Duterte’s Davao - Part 6
Davao's order and cleanliness continue to elate even its residents.
What was Davao City like when President Rody Duterte served its residents as Mayor? What were the social issues that the public grappled with, and how did the local leaders respond? Are there parallelisms between then and now? Below are extracts from “Through the Years,” an unpublished anthology of select editorials of the Mindanao Daily Mirror, somewhere between 2003-2011.
# 16 - What a relief
Finally, Rody Duterte put his foot down and said he couldn’t take down David.
Which is just as well. David was a non-issue to begin with. Some councilors had woken up one morning and decided that a replica of David, Michaelangelo’s original masterpiece, standing proudly on a beachfront, was lewd.
Since the statue was erected a stone’s throw away from motel old-timer Queensland, this all the more added to its impurity, or so the logic went.
Desperate to legitimize their sentiments, the same councilors also charged that the statue was standing on illegal property.
Well, they couldn’t have taken their case to the worst fellow: Duterte—who knew his law, and who obviously knew the moralists from the truly moral.
Number one, he said, if the lot that David was posing on was illegal, then the rest of the stretch was likely illegal as well. In which case, all the other buildings would have to be torn down.
That, he stressed, he wouldn’t stand for, as it would mean economically displacing hundreds of people.
As to the part about David standing next to Queensland, hizzoner’s terse “So what?” was all it took to drive home the point. (December18, 2005)
# 17 - The city gears up
In a decision hardly noticed by the public last November, members of the City Council approved on first reading the city’s investment plan, otherwise known as the Medium-Term Development Plan, which cost taxpayers nearly P3.7 billion. Such a plan was a virtual collection of budget proposals for 2008-2010 from the various City Hall departments and national government agencies.
Local leaders say that the plan is a blueprint for enticing investors to put their confidence—and their money—into the city. Davao has been called everything from the Wild, Wild West to the land of bountiful harvests, but never as a serious destination for tourists and investors. To be fair, neither has been the country. For all its pretensions, the tourism department only managed to lasso in 2.8 million visitors last year. Vietnam outdid us with 3 million tourists. How’s that for competing with a tiny erstwhile war-devastated country?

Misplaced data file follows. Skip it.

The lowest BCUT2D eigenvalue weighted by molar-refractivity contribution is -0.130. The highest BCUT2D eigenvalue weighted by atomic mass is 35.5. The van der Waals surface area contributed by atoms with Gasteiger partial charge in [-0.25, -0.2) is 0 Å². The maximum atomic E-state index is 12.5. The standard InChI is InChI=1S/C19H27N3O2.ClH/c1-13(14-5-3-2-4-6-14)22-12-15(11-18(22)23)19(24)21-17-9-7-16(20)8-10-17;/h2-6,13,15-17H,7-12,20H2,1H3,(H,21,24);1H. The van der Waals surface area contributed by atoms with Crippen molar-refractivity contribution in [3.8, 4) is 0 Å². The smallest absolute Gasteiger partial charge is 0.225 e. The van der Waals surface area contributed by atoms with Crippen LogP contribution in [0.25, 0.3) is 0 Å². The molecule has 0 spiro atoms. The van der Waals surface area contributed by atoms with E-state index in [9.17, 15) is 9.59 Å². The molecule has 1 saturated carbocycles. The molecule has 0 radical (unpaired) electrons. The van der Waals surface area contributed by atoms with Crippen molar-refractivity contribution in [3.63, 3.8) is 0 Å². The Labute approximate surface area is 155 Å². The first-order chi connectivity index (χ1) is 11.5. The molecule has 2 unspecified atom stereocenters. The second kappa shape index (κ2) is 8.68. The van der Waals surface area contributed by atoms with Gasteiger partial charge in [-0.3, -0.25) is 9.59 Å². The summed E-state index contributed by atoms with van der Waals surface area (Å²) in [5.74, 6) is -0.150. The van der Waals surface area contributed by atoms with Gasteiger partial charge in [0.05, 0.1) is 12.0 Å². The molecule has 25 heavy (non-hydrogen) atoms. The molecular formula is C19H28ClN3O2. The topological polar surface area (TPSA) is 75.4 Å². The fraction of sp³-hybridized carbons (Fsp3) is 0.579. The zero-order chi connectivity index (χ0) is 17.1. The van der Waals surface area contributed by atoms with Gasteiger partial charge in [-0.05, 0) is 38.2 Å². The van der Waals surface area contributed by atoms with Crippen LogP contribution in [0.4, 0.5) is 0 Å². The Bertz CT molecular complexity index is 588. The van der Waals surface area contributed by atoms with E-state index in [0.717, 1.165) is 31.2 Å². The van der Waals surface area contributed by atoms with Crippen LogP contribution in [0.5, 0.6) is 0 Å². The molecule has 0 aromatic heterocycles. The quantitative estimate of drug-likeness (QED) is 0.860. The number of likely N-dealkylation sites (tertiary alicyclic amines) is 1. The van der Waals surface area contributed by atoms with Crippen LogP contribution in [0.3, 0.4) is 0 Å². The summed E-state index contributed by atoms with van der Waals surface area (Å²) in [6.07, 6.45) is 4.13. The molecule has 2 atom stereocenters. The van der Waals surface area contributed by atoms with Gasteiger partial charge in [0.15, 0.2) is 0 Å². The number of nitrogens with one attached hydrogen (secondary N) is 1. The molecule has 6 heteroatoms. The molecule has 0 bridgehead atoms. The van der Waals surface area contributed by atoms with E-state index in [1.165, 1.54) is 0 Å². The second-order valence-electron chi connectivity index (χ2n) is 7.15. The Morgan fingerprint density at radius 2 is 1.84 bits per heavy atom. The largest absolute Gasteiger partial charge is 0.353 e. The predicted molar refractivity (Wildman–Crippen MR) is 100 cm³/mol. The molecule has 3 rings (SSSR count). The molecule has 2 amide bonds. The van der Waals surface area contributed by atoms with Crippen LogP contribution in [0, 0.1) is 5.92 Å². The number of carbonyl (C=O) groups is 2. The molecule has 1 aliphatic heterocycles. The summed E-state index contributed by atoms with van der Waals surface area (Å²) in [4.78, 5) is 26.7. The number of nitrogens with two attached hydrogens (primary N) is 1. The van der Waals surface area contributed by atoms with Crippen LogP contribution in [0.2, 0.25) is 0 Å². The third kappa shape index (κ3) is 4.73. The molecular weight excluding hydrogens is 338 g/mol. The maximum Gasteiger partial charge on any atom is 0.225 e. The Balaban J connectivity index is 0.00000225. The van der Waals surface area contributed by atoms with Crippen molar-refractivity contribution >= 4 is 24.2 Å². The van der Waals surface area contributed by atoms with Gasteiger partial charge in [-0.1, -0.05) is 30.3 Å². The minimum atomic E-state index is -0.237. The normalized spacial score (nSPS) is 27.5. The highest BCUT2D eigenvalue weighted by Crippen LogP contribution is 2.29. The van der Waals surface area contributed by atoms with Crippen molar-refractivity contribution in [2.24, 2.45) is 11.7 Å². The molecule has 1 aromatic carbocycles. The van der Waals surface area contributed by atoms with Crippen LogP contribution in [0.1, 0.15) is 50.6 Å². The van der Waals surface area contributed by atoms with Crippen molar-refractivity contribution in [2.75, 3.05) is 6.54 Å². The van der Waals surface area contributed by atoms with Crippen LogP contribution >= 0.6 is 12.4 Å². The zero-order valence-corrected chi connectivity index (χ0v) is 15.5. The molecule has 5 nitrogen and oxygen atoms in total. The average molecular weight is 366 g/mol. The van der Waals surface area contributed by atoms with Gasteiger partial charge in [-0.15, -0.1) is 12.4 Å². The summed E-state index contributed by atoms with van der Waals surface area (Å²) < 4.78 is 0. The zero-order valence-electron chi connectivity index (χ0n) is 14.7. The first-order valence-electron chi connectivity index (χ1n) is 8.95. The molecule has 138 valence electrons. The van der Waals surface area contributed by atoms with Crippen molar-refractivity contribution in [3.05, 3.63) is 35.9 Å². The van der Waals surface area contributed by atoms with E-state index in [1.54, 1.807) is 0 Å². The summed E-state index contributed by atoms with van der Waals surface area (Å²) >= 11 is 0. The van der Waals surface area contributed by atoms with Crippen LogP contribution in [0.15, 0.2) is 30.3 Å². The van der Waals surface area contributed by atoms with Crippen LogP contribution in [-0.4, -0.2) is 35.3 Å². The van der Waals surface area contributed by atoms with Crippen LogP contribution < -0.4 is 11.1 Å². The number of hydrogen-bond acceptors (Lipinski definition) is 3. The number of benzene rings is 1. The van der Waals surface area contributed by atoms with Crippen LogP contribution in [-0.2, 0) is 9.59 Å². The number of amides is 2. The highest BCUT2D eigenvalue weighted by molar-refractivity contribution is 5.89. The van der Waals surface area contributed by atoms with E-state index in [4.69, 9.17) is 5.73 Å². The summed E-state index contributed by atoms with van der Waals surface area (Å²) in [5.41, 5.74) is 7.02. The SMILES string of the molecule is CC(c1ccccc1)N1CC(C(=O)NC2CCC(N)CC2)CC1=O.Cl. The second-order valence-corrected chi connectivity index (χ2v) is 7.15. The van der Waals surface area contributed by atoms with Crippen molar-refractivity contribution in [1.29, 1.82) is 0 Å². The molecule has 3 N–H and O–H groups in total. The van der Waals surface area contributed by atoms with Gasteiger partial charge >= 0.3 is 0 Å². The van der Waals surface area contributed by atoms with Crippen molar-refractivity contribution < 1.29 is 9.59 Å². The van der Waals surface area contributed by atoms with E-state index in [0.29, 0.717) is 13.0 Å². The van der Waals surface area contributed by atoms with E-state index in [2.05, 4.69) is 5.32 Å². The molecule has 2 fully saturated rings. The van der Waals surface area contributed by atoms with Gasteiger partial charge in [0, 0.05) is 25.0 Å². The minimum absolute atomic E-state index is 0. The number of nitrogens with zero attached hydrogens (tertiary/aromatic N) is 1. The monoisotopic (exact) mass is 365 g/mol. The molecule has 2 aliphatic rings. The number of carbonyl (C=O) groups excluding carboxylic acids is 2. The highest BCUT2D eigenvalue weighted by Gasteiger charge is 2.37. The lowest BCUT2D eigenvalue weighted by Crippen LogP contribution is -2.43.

So a P3.7 billion kitty for investments doesn’t sound too bad. What may be a bit odd is the fact that the allocation for economic development was only P189.94 million. Social development was even bigger, perhaps even a tad too large for an investment plan to accommodate, at P588.8 million.
That leaves infrastructure, which gobbled up the biggest slice of the pie at P2.64 billion. That’s a lot of dough for roads and bridges, drainage, electrification, and water systems. We can only hope that indeed, such projects are put firmly in place. For if there is a role that government must continue to play, it is to provide the policy and infrastructure environment for private investments to come in. (December 18, 2007)
# 18 - Boom
What does Davao have that makes it the envy of most Philippine cities? Is it its beaches and cool mountain resorts? Is it its abundant fruits? Is it its peace and order? Probably all of the above, plus this: its favorable business climate.
At least two of the country’s top developers are putting up mega projects in the city. Ayala Land and Robinson’s Land Corp. are poised to build sprawling business and entertainment centers in Lanang. Ayala Land is linking up with Anflocor Investment and Development Corp. in developing a nine-hectare property, while Robinson’s Land Corp. is building a mall along the same area.
Apprised of these developments, Mayor Duterte has said that such private investments should be “tempered with proper city planning.” He was quoted to have declared that the city government had to do its share “to maintain the viability of the city as an investment haven.”
What that could have simply meant was for local officials to anticipate the implications of economic growth. Dramatic urban transformation necessarily impacts on livelihood, in-migration of labor, energy and water requirements, and the environment. Traffic alone, the most visible effect of a robust economy, will expectedly worsen without proactive legislation.
Only last month, the Asian Institute of Management named us the country’s Most Competitive City. That’s a distinction not to be sneezed at, but only if we remain to be responsible citizens who value the quality of our lives as much as we pander to our own consumerist whims. (July 21, 2008)